I made this recipe from A Spoonful of Sugar the weekend before we went, making a few adjustments. And while my crumble didn’t look as beautiful as hers, it tasted sooooo good. So just ignore the terribly unphotogenic sample above and give it a go!


For the topping:

  • 1 1/4 cups (185 grams) flour
  • 1 teaspoon baking powder
  • 1/2 cup (115 grams) butter
  • 3/4 cup (165 grams) sugar
For the apple filling:
  • 5 Granny Smith apples, peeled and chopped
  • 1 Tablespoon butter
  • 1 teaspoon cinnamon
  • 1 Tablespoon sugar
  • 1/2 teaspoon nutmeg
For the base:
  • 100 grams butter
  • 1/2 cup (110 grams) sugar
  • 1 egg
  • 1 cup (150 grams) flour
  • 1 teaspoon baking powder
  • 1 Tablespoon milk


1. Preheat oven to 325° F (approx 160°C). Grease your square tin with butter then line the bottom with baking paper.

2. To make the base: Cream the butter and sugar, then add the egg. Once they are combined, fold in the flour and baking powder. Finally add in the milk. Spread this batter evenly into the bottom of your prepared tin.

3. To make the filling: Place your chopped apples into a medium saucepan along with all of the other ingredients. Cook these on a low heat for about 15 minutes or until the apples start to soften. Add the softened apples on top of your batter in the tin, creating a second layer.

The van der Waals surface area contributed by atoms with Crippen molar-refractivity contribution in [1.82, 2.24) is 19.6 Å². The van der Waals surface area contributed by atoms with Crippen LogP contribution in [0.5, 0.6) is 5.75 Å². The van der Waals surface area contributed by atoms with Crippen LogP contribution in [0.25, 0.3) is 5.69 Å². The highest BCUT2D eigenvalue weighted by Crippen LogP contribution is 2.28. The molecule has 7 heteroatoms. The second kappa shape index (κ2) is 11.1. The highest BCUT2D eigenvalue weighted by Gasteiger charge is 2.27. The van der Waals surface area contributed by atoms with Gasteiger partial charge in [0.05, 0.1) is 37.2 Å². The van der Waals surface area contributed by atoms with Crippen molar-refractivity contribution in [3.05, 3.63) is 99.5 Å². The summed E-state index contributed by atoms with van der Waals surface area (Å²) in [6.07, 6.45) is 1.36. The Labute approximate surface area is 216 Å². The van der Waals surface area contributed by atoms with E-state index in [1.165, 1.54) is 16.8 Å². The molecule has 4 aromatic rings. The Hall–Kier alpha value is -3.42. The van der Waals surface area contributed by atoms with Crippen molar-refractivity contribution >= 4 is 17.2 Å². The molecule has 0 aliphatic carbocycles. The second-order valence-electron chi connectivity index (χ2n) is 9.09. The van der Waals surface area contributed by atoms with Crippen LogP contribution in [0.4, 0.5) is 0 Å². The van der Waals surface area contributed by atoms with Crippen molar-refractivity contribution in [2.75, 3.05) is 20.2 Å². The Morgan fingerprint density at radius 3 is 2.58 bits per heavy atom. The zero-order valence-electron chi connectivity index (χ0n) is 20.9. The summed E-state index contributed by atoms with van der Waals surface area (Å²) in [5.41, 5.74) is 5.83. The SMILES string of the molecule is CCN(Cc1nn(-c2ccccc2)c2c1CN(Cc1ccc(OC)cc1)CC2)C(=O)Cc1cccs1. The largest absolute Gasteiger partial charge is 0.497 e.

4. To make the topping: mix the flour, baking powder, and sugar in a medium bowl. Using your hands, rub in the butter until you get a breadcrumb texture. I also added a bit more cinnamon and about a spoonful of brown sugar to my topping for a bit of extra flavor. Sprinkle the topping onto the apples to create a third layer.

5. Bake for 40-50 minutes until golden on top. Allow the crumble to cool to try and get a better slice from in, or you can be like me and dig in while it’s still warm! It may not look as pretty, but it tastes amazing warm with a side of vanilla ice cream.


Apple Cinnamon Rolls


I found this recipe over a year ago and never got around to actually making them.  I love the idea of putting these into cupcake liners so that they’re in equal portions. I had to adjust the recipe a bit, as I found the dough to be a bit too sticky.  I’d also recommend chopping the apples a little rougher, as I completely lost the flavor of them once they baked.